Trending
MOST READ
4 Downtown Dive Bars to Embarrass Yourself In

4 Downtown Dive Bars to Embarrass Yourself In

City Guide 2014: In the last few years, San Antonio has made great strides when it comes to its mixology doings. Many good (and some great!) cocktail bars have been springing... By Tim Hennessey 2/24/2014
Beaches Be Trippin\': Five Texas Coast Spots Worth the Drive

Beaches Be Trippin': Five Texas Coast Spots Worth the Drive

Arts & Culture: Let’s face it, most of us Lone Stars view the Texas coast as a poor man’s Waikiki. Hell, maybe just a poor man’s Panama Beach — only to be used... By Callie Enlow 7/10/2013
Best Guacamole

Best Guacamole

Best of SA 2013: 4/24/2013
Best Happy Hour

Best Happy Hour

Best of SA 2013: 4/24/2013
SA’s Shadiest (in a good way) Parks

SA’s Shadiest (in a good way) Parks

City Guide 2014: For anyone in charge of a child or two, knowing where to find the nearest playground is information as essential as the numbers for poison control and your pediatrician... By Joy-Marie Scott 2/24/2014
Calendar

Search hundreds of restaurants in our database.

Search hundreds of clubs in our database.

Follow us on Instagram @sacurrent

Print Email

Aural Pleasure Review

The Bronx: 'IV'

Photo: , License: N/A


After a two-album departure with Mariachi El Bronx, their mariachi-fusion side project, The Bronx return to form with their fourth hardcore installment. There's something characteristically West Coast about The Bronx's form of hardcore. It could be the crisp production of their albums or the outfit's calculated aggression. Either way, the new record is clean. Gone are the days of hardcore where guitars will miss a note, a singer will break off-key, a chord progression will get lost in distortion or a recording will dip in fidelity throughout a track. This is not to mistake The Bronx's latest offering as mere pop fluff, however. "The Unholy Hand" opens the album to boisterous snarl and the characteristic tonal inflections, all while discussing what could drive a man to suicide. As radio-friendly as much of the album may be, particularly "Style Over Everything" and "Youth Wasted," it's not long before the guitars tear to fuzz-laden overdrive and singer Matt Caughthran continues his guttural onslaught. In a more subdued closing number, "Life Less Ordinary" is almost deserving of the moniker of ballad, with a crooning reflection on past indignations and personal empowerment. In "Along for the Ride," Caughthran notes "There was a time when the world was under our control, but that time has died, now we're just along for the ride," an unassuming verse that defines the self-imploding nature of a hardcore band inside its genre. The Bronx may fire every round in their arsenal, but their gun will always only be a six-shooter, a band lacking progression but comfortable in their own sound.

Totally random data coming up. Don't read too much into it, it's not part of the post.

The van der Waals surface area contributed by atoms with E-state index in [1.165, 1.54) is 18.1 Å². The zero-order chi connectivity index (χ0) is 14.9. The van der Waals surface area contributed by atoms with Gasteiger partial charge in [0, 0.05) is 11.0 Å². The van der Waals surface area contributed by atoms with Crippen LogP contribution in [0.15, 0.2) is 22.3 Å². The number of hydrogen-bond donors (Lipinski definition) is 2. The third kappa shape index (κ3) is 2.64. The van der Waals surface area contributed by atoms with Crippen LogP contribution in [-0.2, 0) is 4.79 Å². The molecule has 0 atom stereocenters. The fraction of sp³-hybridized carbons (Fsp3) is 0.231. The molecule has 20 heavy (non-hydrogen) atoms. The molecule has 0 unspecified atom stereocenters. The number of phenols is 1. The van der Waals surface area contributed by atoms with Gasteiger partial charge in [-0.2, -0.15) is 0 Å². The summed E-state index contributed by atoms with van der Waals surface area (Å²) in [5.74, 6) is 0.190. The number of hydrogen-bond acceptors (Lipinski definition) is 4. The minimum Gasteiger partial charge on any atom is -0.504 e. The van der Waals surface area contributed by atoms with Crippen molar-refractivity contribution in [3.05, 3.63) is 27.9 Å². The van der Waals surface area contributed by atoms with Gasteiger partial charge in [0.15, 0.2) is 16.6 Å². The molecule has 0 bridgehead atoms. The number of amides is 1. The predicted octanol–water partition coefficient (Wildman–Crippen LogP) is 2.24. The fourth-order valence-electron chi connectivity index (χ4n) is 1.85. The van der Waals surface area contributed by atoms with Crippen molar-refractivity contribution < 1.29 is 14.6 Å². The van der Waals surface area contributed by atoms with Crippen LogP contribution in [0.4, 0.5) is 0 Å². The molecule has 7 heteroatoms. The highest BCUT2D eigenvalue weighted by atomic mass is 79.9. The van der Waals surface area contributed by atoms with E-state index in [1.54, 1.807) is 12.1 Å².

★★ ½ (out of 5 stars)

Recently in Music
We welcome user discussion on our site, under the following guidelines:

To comment you must first create a profile and sign-in with a verified DISQUS account or social network ID. Sign up here.

Comments in violation of the rules will be denied, and repeat violators will be banned. Please help police the community by flagging offensive comments for our moderators to review. By posting a comment, you agree to our full terms and conditions. Click here to read terms and conditions.
comments powered by Disqus